Great. Thank you. And then Jennifer selected a resource called speech or sorry, yeah, speech therapy in the brain speech therapy as more than about this resource.

Jennifer Leger 49:54
Yeah, so this is definitely a more basic resource, but this is something that I have printed and laminated my office that I like to just kind of pull out the first time that I’m meeting a patient before an evaluation. You know, a lot of times when they’re coming to inpatient rehabilitation, that’s the first moment they’re remembering more of who or what speech therapy is working with a speech therapist. And so, as we’ve already mentioned, you know, a lot of people say, Why do I need speech therapy, I talk just fine. And so I think this is a good resource to pull out and just go over, you know, the different cognitive skills that we work on in speech therapy, more than just talking more than just swallowing. But just some of the skills that Jim may be having trouble with, or worry that he may may be a barrier to him being successful with going to school to become a respiratory therapist. Just explain to him that these are different, you know, skills that we can target, to try to reach his goals, and just help him understand speech therapy in our role a little bit better.

Megan Berg 50:59
Yeah, nice. Yeah, I hope someday, the streets are lined with as many physical therapy clinics as there are neuro linguistic therapy. And people know where to go to get this kind of help, because I think that there’s this huge opportunity in this gap in services. And people try to get help from different places. And sometimes they find the right person, sometimes they don’t. And I think speech therapists are just so well positioned to be able to help people.

Megan Berg 51:37
In this kind of situation, and our approach is so unique, I feel like we’re some of the best advocates and biggest leaders when it comes to person centered care, and functional, like meaningful approaches to what we’re doing, rather than just plugging headphones in and playing music. Um, I chose the resource called strategies for executive function dysfunction. And this has kind of a listing of strategies that might be helpful for gym. And so this would be something I would use during a session to be like, Okay, let’s think about what it’s going to feel like to study. And let’s figure out some ideas and approaches that are going to work well for you. And so going through different ideas, like reducing distractions, writing to do lists, doing one thing at a time working in small chunks of time, slowing down, all of those things, I think can help set Jim up for success to be able to study in a way that works for him and his brain. And allows him to find success with his first classes. So he feels like he can going. But I think you know, what, a what a perfect scenario to have a patient come in with a very, very great personal goal that he wants to achieve, and come alongside him and help him get there.

Megan Berg 53:06
Okay, so we’re gonna wrap up, I always just mention other resources that were just released by the PT and OT team, because there’s so much overlap in what we do across speech, occupational physical therapy. And as a member, you have access to all of the resources, including the ones created by PTs and OTs. So the OT team just came out with an abdominal precaution handout. So this would be useful for any patients you’re working with, who have been prescribed abdominal precautions, but maybe have a hard time remembering what those precautions are. So it’s just a very simple one page visual that shows a log roll with four basic steps to using the log roll method. So it’s something you could put up in their room, something you could hand to a caregiver if they have one that’s around most of the time.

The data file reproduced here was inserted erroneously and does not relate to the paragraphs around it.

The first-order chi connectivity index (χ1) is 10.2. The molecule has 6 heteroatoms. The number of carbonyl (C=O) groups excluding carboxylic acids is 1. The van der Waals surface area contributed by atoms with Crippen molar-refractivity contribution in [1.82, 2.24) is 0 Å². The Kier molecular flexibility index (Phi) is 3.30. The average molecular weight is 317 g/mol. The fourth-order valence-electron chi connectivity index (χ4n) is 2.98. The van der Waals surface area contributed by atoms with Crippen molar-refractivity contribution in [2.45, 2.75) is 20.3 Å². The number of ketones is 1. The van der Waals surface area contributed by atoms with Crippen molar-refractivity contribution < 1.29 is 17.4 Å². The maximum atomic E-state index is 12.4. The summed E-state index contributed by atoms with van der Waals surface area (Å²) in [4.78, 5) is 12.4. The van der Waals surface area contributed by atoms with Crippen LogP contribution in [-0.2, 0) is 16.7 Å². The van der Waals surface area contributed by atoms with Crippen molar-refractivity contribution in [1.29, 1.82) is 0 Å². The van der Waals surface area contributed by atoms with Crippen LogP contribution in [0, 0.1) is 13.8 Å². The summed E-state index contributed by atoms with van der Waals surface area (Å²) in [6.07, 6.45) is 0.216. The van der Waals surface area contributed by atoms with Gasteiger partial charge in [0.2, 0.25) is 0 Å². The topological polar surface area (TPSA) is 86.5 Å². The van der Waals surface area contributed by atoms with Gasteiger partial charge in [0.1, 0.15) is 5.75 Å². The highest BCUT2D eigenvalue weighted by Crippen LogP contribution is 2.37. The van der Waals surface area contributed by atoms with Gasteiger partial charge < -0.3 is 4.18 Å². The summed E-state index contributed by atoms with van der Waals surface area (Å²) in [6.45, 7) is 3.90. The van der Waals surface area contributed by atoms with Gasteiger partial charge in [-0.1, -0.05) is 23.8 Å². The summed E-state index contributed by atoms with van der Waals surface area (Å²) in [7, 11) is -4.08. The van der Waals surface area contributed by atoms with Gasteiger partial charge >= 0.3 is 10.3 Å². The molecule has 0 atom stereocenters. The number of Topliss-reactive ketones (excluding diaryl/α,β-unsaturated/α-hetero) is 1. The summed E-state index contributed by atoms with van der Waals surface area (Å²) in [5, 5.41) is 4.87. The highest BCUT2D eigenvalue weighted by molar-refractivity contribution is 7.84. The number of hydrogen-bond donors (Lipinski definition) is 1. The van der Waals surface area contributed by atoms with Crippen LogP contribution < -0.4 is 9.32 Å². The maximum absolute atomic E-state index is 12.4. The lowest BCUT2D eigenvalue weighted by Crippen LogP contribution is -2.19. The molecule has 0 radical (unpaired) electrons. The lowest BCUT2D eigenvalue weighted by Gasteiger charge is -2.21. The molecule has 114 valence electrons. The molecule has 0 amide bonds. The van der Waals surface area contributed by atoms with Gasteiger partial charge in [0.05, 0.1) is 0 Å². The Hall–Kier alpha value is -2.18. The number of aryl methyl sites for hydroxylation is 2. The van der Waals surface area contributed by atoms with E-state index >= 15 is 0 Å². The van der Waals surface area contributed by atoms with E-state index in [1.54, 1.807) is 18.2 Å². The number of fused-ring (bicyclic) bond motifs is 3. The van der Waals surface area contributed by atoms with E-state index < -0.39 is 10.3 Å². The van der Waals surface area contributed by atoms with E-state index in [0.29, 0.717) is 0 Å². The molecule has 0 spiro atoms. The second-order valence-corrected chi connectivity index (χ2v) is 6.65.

Megan Berg 53:59
And then the OT team also came out with a financial management task called wants versus needs. So it’s basically a discussion of looking at your budget and looking at your money management, what are the needs that you have, so what is essential to live and survive things that don’t change over time? Versus wants, so things that are desired that you would like to have been that are not essential for survival. So this is a great resource if your patient has a functional goal of wanting to be able to live within their means, and for whatever reason needs some cognitive support, to differentiate wants versus needs.

Megan Berg 54:43
And that’s our show for today. So like I said, you can get instant access to these resources and hundreds more with new content added monthly, go to All of the links are available in the show notes so you can quickly find the resources that we’re talking about, if you have any questions for us, and that can include any kind of case study question, or wanting to know if there are resources for a particular patient that you’re working with, you can reach us at support at And as always, be sure to vote for what we create next and tell us any ideas that you would like us to see create because those are things that we read every month and we definitely listen to your requests. And we’ll have a new episode dropping on May 1, so we will see you then. Thanks, everybody.

Megan Berg 55:34